John F. Russell: New jumps are key to tradition


If you haven't seen Steam--boat Springs' newest landmark, you're the perfect candidate to be an official in the NFL, NBA or NHL.

The new K-68 jump at Howelsen Hill is worthy of more attention than Carmen Electra at a frat party.

It's something the town of Steamboat should be proud of, and there is little doubt that it will forge the landscape of this mountain town for years to come.

For many people in Steamboat, the sight of a state-of-the art, year-round ski jump at Howelsen Hill is not only beautiful, but it also brings tears to the eyes.

This winter, the concrete, plastic and porcelain will go unnoticed by most of us. For years, Howelsen's three main jumps have been a fixture in downtown. It seems as if ski jumping always has been part of winter here.

But in a few weeks, ski jumping in Steamboat will undergo one of the biggest changes since the introduction of the V-style jumping technique. It's the type of change that would have brought a smile to the face of jumping pioneer Carl Howelsen, who introduced the sport to the Yampa Valley during a time when trains, not planes, brought starry-eyed tourists to Steamboat.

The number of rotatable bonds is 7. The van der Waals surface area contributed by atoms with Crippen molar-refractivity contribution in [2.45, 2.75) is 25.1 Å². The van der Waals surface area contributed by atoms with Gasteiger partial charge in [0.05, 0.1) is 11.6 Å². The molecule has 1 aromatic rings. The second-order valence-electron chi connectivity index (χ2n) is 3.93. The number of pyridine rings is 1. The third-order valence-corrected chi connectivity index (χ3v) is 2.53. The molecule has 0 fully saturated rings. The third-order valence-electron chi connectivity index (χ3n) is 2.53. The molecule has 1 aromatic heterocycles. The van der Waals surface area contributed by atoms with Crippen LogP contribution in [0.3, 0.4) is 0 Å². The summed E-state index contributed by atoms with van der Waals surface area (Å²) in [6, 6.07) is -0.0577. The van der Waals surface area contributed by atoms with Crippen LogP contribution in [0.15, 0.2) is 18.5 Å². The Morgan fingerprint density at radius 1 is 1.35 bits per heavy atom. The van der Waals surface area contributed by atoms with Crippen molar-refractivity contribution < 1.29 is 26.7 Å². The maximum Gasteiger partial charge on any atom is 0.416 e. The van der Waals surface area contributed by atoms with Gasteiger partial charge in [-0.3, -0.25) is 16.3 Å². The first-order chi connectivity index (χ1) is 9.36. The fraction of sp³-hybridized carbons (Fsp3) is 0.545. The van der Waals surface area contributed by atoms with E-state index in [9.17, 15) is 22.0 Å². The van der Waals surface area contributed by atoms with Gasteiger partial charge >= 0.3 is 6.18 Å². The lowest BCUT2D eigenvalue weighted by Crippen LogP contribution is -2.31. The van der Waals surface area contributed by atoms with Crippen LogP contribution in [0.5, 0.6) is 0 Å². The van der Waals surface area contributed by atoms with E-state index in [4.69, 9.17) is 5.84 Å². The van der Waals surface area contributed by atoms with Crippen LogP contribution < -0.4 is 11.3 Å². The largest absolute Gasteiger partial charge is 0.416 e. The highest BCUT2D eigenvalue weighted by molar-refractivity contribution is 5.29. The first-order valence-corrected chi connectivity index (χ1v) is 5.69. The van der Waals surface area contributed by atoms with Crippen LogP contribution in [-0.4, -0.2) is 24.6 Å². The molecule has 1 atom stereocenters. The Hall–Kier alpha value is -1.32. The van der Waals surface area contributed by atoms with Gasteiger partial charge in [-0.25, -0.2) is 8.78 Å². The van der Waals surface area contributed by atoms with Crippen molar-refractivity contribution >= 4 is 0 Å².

If everything goes as planned during the next couple of weeks, a lucky ski jumper will make a historic flight off the K-68 jump before this year's first snowflake falls in the Yampa Valley.

Forget the $2.45 million price tag, the construction challenges and the two years of waiting for the project to take shape. This fall, Steamboat will enter a new chapter in its long and storied Nordic tradition.

Thanks to the hard work of Colorado Ski Heritage Project, the men who completed the construction and several key grants, ski jumping will become a part of summer in Steamboat for the first time.

It also will mark the first time athletes can stay home when temperatures start to climb during spring.

Supporters of the jump project hope it will make the ski-jumping and Nordic-combined programs here better than they already are.

I'm sure U.S. Ski Team officials hope the jump will produce more athletes such as Todd Lodwick, Johnny Spillane, Clint Jones and Tommy Schwall. Only time will tell whether that is the case.

But the one thing that is certain is that ski jumpers in Steamboat will be given a unique opportunity to train and grow as athletes.

Next summer, ski jumpers from across the country will come to Steamboat to compete, and local athletes will be able to skip time-consuming and expensive trips to places such as Park City, Utah, and Lake Placid, N.Y.

So if you haven't noticed Steamboat's newest landmark, I encourage you to head downtown and steal a glance up Howelsen Hill.

Some might see a new ski jump, but I see why this still is Ski Town USA.


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